The near-death experience: Knowledge and attitudes of college students

2001 Journal of Near-Death Studies  
There is a considerable literature documenting the effects of a near-death experience (NDE) on persons who actually undergo the experi ence, in terms of their attitudes and opinions about NDEs. However, inves tigations of how much nonexperiencers know about NDEs and their attitudes towards them are in short supply. This study examined the relationship in people who have not had an NDE between attitudes toward and knowledge of near-death experiences. Subjects were undergraduate students, with a
more » ... ean age of 32 years. The Near-Death Phenomena Knowledge and Attitudes Ques tionnaire was employed to assess attitudes toward and knowledge of NDEs. Results indicated that both knowledge and attitudes were relatively normally distributed, and that level of knowledge significantly predicted attitudes to wards NDEs, accounting for 34 percent of the common variance. KEY WORDS: knowledge of near-death experiences; attitudes to near-death experiences. Since ancient times it has been recognized that people who expe rience a brush with death sometimes report profound and unusual phenomena. Raymond Moody (1975) labeled this complex collection of subjective changes the near-death experience (NDE). In the early 1970s, Elisabeth Kubler-Ross began a public discussion about the existence of near-death phenomena, doing more to arouse public acceptance and cu riosity about NDEs than any other single figure (Walker and Serdahely,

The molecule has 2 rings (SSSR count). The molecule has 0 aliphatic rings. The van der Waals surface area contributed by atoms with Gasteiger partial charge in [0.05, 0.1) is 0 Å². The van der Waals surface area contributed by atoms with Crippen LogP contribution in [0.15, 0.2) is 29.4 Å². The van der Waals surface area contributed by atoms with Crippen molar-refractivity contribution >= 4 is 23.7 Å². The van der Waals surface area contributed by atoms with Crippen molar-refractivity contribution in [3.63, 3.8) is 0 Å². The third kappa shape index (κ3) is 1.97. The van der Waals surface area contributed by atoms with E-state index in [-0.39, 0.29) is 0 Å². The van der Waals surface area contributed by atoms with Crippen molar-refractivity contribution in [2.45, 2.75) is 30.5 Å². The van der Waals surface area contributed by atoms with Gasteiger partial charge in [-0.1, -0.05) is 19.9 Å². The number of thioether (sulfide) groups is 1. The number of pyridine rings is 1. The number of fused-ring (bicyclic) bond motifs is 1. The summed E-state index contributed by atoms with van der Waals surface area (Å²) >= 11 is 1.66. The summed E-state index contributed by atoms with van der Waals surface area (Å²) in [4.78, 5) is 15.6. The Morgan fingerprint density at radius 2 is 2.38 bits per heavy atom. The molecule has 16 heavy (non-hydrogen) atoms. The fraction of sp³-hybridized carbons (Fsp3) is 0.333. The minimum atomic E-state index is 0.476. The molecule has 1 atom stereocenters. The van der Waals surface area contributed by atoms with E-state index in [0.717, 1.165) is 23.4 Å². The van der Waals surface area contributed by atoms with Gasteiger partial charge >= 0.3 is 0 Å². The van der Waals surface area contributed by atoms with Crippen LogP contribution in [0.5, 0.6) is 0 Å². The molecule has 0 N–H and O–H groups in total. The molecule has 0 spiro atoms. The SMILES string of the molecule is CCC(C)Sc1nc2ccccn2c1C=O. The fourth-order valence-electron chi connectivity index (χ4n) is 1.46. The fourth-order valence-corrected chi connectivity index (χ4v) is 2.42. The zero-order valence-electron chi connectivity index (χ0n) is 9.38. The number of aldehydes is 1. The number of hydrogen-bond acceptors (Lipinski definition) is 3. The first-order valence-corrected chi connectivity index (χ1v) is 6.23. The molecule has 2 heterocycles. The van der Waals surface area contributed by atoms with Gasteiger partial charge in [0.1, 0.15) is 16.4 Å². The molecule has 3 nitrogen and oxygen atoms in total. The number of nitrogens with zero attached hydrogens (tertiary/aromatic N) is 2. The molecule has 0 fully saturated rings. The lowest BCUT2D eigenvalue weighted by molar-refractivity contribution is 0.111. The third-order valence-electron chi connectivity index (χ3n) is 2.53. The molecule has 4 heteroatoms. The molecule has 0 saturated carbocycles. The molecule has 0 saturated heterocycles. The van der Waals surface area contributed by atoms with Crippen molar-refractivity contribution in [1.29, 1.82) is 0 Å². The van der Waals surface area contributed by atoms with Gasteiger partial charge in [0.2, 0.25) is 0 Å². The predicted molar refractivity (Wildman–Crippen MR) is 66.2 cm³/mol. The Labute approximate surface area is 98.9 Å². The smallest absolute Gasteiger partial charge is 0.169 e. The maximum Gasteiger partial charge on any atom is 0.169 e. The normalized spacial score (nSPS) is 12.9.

doi:10.17514/jnds-2001-19-4-p227-232. fatcat:dv2hcsdvrvaabjvqk3azbc5vra